Memories of football icon Kees Rijvers: family man who keeps watch

The football world lost a football icon on Monday in Kees Rijvers. Rijvers was successful as a player, trainer and national coach. But he was also a real family man with an eagle eye for football talent. “He was like a second father to my brother René and me,” says Willy van de Kerkhof.

The football talents of football players René and Willy van de Kerkhof were in good hands with trainer Kees Rijvers. The brothers had to deal with Rijvers at both FC Twente and PSV. He made no secret of the fact that he wanted his players to get married and have children quickly. Willy: “That provided security and peace in our families. That was typical Rijvers. He was a father to all his players.” René and Willy’s father died when the brothers were five years old. “Rijvers took over that role and became our second father.”

“You could contact him day and night. He was a father to all his players.”

Willy thought Rijvers was a great trainer. “Not strict, but he did have a certain vision of the game. That’s how we are going to play today. There was no bargaining. You could contact him day and night.”

According to Willy, the story goes in the football world that Rijvers, when he was a trainer at FC Twente, spent half the night spying in the street of Epi Drost. “He liked a beer the day before a competition match. He wanted to catch the player in his car, but Epi did not come home and slept somewhere else.”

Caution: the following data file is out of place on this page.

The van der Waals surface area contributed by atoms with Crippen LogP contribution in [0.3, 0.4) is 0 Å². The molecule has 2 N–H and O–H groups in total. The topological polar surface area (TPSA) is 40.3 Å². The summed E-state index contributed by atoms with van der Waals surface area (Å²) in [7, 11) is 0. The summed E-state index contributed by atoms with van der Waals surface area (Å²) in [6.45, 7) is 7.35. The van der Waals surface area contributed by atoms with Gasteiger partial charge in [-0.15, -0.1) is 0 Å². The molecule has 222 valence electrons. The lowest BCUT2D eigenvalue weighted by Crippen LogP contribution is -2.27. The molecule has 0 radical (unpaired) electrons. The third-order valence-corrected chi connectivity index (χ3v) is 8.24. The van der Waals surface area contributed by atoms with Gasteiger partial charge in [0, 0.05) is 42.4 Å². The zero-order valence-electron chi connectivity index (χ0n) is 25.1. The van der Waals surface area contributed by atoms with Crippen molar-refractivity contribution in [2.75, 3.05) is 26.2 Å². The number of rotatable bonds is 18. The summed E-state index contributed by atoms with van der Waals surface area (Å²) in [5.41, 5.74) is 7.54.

Contact with Rijvers has diminished in recent years. “We often invited him to our business lounge in the PSV stadium, but he never came. That was a shame. I’m glad he is still 97 years old.”

“He did not doubt his opinion and did not avoid conflict.”

A good trainer with an eye for talent, says former trainer Aad de Mos about Kees Rijvers. “He saw qualities in unknown players. He was rarely wrong. He also discovered players who he could make even better.” When he was PSV coach, De Mos regularly called on Kees Rijvers for help. “I invited him to double-check certain players. He assessed many players positively.”

De Mos saw Rijvers play football at NAC and Feyenoord as a child. “He belonged to the golden indoor trio: Wilkens, Lenstra and Rijvers.”

De Mos didn’t just think Rijvers was a trainer people manager. “He was a tactician, but he was also headstrong. He did not doubt his opinion and did not avoid conflict.” In recent years, Rijvers was not often found in Eindhoven. “But when he was there, he always bought fries at Zwerts on the Boschdijk.”

“He was small, but he pretended to be 10 feet tall.”

Ernie Brandts thought Kees Rijvers was a brave and tough trainer. “He was small in stature but pretended to be three meters tall. He had charisma,” says Brandts. The former defender says that he owes a lot to Kees Rijvers. “He brought me from De Graafschap to PSV and introduced me to the football world. At that time, PSV conceded a lot of goals. I had to prevent that.”

Brandts describes Rijvers as one of the best trainers. “A great man. He could give players self-confidence and reassure them. But he could also be fierce, especially if you did not keep to the agreements on the field. On the other hand, he also liked a family atmosphere. He often asked how things were going at home. he also thought that was important.”


Football icon Kees Rijvers has died at the age of 97

On social media, the football world reflects on the death of Kees Rijvers:

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